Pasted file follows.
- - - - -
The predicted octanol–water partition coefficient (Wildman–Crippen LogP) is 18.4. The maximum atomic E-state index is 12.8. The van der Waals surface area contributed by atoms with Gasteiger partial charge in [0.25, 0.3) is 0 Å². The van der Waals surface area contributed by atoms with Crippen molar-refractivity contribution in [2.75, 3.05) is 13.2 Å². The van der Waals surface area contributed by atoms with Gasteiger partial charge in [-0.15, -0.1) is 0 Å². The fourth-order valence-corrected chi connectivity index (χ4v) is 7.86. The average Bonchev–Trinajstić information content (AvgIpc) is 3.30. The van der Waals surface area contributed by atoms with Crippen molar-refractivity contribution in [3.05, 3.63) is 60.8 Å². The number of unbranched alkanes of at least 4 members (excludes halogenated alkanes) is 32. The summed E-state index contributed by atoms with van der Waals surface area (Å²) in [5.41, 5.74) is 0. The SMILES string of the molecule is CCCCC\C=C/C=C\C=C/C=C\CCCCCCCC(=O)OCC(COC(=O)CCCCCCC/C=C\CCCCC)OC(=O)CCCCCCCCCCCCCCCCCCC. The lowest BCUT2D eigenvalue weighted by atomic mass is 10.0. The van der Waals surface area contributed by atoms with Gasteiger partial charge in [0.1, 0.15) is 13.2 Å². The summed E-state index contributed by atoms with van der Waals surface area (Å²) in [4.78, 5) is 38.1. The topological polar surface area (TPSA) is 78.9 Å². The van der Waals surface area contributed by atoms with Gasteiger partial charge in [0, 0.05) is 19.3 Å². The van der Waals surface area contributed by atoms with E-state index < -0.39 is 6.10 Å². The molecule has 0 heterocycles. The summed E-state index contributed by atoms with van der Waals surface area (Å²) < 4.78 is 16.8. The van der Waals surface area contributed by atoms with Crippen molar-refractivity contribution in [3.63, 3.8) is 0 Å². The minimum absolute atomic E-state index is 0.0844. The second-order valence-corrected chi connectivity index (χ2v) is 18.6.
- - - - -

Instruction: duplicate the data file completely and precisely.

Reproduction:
The predicted octanol–water partition coefficient (Wildman–Crippen LogP) is 18.4. The maximum atomic E-state index is 12.8. The van der Waals surface area contributed by atoms with Gasteiger partial charge in [0.25, 0.3) is 0 Å². The van der Waals surface area contributed by atoms with Crippen molar-refractivity contribution in [2.75, 3.05) is 13.2 Å². The van der Waals surface area contributed by atoms with Gasteiger partial charge in [-0.15, -0.1) is 0 Å². The fourth-order valence-corrected chi connectivity index (χ4v) is 7.86. The average Bonchev–Trinajstić information content (AvgIpc) is 3.30. The van der Waals surface area contributed by atoms with Crippen molar-refractivity contribution in [3.05, 3.63) is 60.8 Å². The number of unbranched alkanes of at least 4 members (excludes halogenated alkanes) is 32. The summed E-state index contributed by atoms with van der Waals surface area (Å²) in [5.41, 5.74) is 0. The SMILES string of the molecule is CCCCC\C=C/C=C\C=C/C=C\CCCCCCCC(=O)OCC(COC(=O)CCCCCCC/C=C\CCCCC)OC(=O)CCCCCCCCCCCCCCCCCCC. The lowest BCUT2D eigenvalue weighted by atomic mass is 10.0. The van der Waals surface area contributed by atoms with Gasteiger partial charge in [0.1, 0.15) is 13.2 Å². The summed E-state index contributed by atoms with van der Waals surface area (Å²) in [4.78, 5) is 38.1. The topological polar surface area (TPSA) is 78.9 Å². The van der Waals surface area contributed by atoms with Gasteiger partial charge in [0, 0.05) is 19.3 Å². The van der Waals surface area contributed by atoms with E-state index < -0.39 is 6.10 Å². The molecule has 0 heterocycles. The summed E-state index contributed by atoms with van der Waals surface area (Å²) < 4.78 is 16.8. The van der Waals surface area contributed by atoms with Crippen molar-refractivity contribution in [3.63, 3.8) is 0 Å². The minimum absolute atomic E-state index is 0.0844. The second-order valence-corrected chi connectivity index (χ2v) is 18.6.